Courtesy David Sandwell, Scripps Institution of Oceanography, UC San DiegoResearchers at the Scripps Institution of Oceanography at UC San Diego have used archived satellite data to develop new, detailed maps of the ocean floor, giving scientists new insights into earthquakes, spreading seafloors, and plate tectonics. The maps are the latest to be compiled in over two decades and provide a higher resolution picture of the ocean bottom revealing features not seen in previous versions. The study appears in the journal Science.
Courtesy Paul J. MorrisNOVA's excellent 4-part documentary series "Australia: First 4 Billion Years" is scheduled to re-broadcast on July 16th, 23rd, 30th and August 6th. Check your local PBS schedule for times. But if the dates don't work for you, the entire series is (or at least was when I watched it) on YouTube. Here are the links:
The series is beautifully put together with gorgeous high definition video shot in locations all over Australia. The host, biologist Richard Smith, explains the science in a thoughtful and comprehensible manner while introducing viewers to many of the continent's stunning topographical features, and the strange and wonderful lifeforms - both past and present - found there. It's well worth your time.
Courtesy Mark RyanMy plan following my inevitable demise has long been to be cremated and have my ashes dumped into Amity Creek from the seventh stone bridge along Seven Bridges Road in Duluth, Minnesota so they eventually end up in Lake Superior some two miles downstream. But now, after watching this nifty and informative video detailing how to become a fossil, I may reconsider and just have my intact carcass dumped into the creek so it ends up at the bottom of the Great Lake and gets covered by sediment that eventually turns my bones to stone. Who knows? - some future reader of this post may be able to view my fossilized remains at some museum exhibit.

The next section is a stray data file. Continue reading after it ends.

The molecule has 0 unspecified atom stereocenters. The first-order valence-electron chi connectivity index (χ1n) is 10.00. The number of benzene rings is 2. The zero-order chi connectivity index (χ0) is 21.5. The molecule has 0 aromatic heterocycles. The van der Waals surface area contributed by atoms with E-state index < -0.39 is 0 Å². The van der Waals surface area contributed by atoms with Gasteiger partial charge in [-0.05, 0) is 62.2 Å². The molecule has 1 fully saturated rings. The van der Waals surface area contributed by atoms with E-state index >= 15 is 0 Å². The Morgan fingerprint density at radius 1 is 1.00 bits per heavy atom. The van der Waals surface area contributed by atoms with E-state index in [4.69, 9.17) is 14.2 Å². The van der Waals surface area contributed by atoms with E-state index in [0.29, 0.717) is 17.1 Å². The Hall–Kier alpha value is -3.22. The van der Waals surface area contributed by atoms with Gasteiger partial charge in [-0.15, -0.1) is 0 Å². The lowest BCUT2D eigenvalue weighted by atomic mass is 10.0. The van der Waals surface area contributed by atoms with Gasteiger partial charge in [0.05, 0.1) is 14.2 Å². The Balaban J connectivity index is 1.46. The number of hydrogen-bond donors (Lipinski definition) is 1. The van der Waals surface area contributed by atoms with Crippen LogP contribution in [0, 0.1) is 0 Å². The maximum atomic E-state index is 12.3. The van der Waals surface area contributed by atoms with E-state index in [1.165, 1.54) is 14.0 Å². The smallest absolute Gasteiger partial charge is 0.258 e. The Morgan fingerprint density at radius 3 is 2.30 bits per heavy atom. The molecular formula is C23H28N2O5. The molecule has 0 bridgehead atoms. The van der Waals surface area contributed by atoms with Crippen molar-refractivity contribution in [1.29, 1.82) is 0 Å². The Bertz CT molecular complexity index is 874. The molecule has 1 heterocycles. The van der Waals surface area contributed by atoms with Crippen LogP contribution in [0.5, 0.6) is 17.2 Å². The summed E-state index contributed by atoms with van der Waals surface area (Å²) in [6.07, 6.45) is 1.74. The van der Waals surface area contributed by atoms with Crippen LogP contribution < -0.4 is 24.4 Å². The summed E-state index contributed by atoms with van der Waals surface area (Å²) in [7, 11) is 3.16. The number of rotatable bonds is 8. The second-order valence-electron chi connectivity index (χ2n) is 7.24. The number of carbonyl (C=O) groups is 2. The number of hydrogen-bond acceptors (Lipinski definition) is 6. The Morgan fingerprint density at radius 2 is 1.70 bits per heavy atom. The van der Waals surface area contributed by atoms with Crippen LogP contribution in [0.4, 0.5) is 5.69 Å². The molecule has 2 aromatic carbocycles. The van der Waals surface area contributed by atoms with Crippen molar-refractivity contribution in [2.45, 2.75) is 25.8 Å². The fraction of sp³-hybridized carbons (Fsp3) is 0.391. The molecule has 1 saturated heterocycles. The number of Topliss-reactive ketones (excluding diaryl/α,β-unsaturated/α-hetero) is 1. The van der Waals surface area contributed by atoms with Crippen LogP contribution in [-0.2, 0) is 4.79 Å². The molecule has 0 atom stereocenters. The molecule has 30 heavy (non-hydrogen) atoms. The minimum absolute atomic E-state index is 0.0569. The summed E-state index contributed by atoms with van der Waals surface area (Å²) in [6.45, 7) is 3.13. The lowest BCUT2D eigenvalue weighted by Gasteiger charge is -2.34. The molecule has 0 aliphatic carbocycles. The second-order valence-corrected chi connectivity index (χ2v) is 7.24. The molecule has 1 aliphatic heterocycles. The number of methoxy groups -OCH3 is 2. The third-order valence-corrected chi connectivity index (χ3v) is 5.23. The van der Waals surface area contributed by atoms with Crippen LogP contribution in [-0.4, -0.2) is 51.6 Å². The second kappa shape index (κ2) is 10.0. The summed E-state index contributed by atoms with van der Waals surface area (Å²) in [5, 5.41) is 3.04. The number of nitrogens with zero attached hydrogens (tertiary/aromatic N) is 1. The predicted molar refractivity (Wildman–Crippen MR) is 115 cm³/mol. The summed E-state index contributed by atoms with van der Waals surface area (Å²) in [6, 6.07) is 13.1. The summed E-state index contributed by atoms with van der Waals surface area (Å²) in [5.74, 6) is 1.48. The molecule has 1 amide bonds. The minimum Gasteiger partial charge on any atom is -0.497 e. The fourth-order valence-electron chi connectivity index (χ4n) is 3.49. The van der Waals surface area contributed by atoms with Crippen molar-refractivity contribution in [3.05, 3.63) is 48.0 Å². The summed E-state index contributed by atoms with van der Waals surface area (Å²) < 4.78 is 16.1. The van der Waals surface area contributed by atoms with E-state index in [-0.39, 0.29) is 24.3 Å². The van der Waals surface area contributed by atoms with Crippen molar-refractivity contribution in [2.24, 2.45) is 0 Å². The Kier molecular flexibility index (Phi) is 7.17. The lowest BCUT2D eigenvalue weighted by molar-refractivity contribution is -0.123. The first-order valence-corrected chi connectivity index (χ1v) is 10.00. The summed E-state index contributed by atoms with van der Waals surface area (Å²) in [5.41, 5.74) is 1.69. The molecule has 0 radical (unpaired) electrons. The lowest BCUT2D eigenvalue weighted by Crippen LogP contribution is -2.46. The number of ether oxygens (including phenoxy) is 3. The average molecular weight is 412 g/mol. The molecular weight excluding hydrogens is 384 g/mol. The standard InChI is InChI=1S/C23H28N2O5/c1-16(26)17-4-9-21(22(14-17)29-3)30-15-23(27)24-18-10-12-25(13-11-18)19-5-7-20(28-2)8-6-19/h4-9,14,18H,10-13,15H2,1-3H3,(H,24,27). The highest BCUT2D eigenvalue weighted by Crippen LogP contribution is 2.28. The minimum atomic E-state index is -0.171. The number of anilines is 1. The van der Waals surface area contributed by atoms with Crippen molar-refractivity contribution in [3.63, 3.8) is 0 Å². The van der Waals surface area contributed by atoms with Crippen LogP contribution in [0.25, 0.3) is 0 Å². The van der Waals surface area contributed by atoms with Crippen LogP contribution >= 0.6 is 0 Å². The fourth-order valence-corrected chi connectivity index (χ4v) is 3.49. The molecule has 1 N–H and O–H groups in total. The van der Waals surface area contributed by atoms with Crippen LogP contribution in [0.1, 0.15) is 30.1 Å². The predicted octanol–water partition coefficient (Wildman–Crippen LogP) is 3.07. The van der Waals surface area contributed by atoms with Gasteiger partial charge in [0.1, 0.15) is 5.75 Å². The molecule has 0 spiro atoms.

A brief and nifty refresher video on plate tectonics and plate boundaries to help finish up the year.
Courtesy Kmusser via Wikipedia Creative CommonsHollywood director James Cameron returned safely from a dive that took him nearly seven miles to the bottom of the Mariana Trench. Encased in a narrow submersible of his own design, Cameron reached the bottom in an area of the trench known as Challenger Deep after a 2.5 hour descent. He spent three hours exploring the sea bottom using the well-outfitted submarine's cameras and sampling equipment to collect images, fauna, and other data from the silty seabed. The single-person capsule - built to withstand up to 1000 atmospheres of pressure - held up well under the eight tons(!) per square inch that six and a half miles of ocean water exerted upon it. As today goes on, I'm sure more information will come out about this remarkable feat. In the meantime, I'm really anxious to see what images he captured down there, and we'll all get that chance when the National Geographic Society - one of the expedition's sponsors - comes out with a planned future program about the dive.
Courtesy US Geological Survey Photographic LibraryToday marks the bicentennial of the start of the historic New Madrid earthquake series, which began at 2am on December 16, in 1811. The quakes were so powerful, large areas of land uplifted and sank creating new lakes and swamps, and causing islands to disappear. Large waves spawned by the tremors raked across the banks of the Mississippi causing massive landslides, and even briefly changing the course of the mighty river.
Named after the nearby river village of New Madrid in the then Louisiana Territory (now Missouri), the quake and its many aftershocks affected an area 10 times larger than the famous 1906 San Francisco earthquake. Luckily, the New Madrid area was sparsely populated when the line of strong earthquakes took place, as they were the strongest recorded earthquakes ever to take place east of the Rocky Mountains.